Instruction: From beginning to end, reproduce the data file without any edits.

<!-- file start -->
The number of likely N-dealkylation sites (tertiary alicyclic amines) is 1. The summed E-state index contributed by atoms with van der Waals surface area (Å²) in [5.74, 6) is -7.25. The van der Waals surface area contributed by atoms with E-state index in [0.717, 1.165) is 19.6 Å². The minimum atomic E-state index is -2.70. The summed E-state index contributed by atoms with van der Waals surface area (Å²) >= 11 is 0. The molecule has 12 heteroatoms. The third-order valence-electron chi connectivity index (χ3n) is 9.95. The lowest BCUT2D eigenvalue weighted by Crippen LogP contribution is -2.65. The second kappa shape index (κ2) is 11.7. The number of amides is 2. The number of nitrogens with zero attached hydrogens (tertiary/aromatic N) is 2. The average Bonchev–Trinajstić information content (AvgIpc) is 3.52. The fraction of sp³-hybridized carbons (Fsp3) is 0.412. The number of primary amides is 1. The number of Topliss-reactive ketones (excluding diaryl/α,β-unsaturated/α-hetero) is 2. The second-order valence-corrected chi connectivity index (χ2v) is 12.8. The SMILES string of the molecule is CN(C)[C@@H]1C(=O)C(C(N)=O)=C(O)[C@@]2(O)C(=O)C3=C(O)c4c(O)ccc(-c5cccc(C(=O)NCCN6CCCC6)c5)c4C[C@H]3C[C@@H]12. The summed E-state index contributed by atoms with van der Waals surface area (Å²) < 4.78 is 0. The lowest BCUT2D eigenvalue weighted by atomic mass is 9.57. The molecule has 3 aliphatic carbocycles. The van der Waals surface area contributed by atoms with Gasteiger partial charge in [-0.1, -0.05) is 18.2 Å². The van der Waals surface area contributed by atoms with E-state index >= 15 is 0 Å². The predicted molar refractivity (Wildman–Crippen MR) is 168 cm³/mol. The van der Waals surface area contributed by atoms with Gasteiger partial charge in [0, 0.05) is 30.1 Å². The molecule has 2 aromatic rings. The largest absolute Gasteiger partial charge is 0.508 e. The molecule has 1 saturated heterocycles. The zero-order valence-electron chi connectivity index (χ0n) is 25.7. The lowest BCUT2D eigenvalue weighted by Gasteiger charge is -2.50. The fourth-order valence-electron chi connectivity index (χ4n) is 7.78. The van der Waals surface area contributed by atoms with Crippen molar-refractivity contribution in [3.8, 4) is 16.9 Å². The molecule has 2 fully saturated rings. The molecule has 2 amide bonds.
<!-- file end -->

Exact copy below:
The number of likely N-dealkylation sites (tertiary alicyclic amines) is 1. The summed E-state index contributed by atoms with van der Waals surface area (Å²) in [5.74, 6) is -7.25. The van der Waals surface area contributed by atoms with E-state index in [0.717, 1.165) is 19.6 Å². The minimum atomic E-state index is -2.70. The summed E-state index contributed by atoms with van der Waals surface area (Å²) >= 11 is 0. The molecule has 12 heteroatoms. The third-order valence-electron chi connectivity index (χ3n) is 9.95. The lowest BCUT2D eigenvalue weighted by Crippen LogP contribution is -2.65. The second kappa shape index (κ2) is 11.7. The number of amides is 2. The number of nitrogens with zero attached hydrogens (tertiary/aromatic N) is 2. The average Bonchev–Trinajstić information content (AvgIpc) is 3.52. The fraction of sp³-hybridized carbons (Fsp3) is 0.412. The number of primary amides is 1. The number of Topliss-reactive ketones (excluding diaryl/α,β-unsaturated/α-hetero) is 2. The second-order valence-corrected chi connectivity index (χ2v) is 12.8. The SMILES string of the molecule is CN(C)[C@@H]1C(=O)C(C(N)=O)=C(O)[C@@]2(O)C(=O)C3=C(O)c4c(O)ccc(-c5cccc(C(=O)NCCN6CCCC6)c5)c4C[C@H]3C[C@@H]12. The summed E-state index contributed by atoms with van der Waals surface area (Å²) < 4.78 is 0. The lowest BCUT2D eigenvalue weighted by atomic mass is 9.57. The molecule has 3 aliphatic carbocycles. The van der Waals surface area contributed by atoms with Gasteiger partial charge in [-0.1, -0.05) is 18.2 Å². The van der Waals surface area contributed by atoms with E-state index >= 15 is 0 Å². The predicted molar refractivity (Wildman–Crippen MR) is 168 cm³/mol. The van der Waals surface area contributed by atoms with Gasteiger partial charge in [0, 0.05) is 30.1 Å². The molecule has 2 aromatic rings. The largest absolute Gasteiger partial charge is 0.508 e. The molecule has 1 saturated heterocycles. The zero-order valence-electron chi connectivity index (χ0n) is 25.7. The lowest BCUT2D eigenvalue weighted by Gasteiger charge is -2.50. The fourth-order valence-electron chi connectivity index (χ4n) is 7.78. The van der Waals surface area contributed by atoms with Crippen molar-refractivity contribution in [3.8, 4) is 16.9 Å². The molecule has 2 fully saturated rings. The molecule has 2 amide bonds.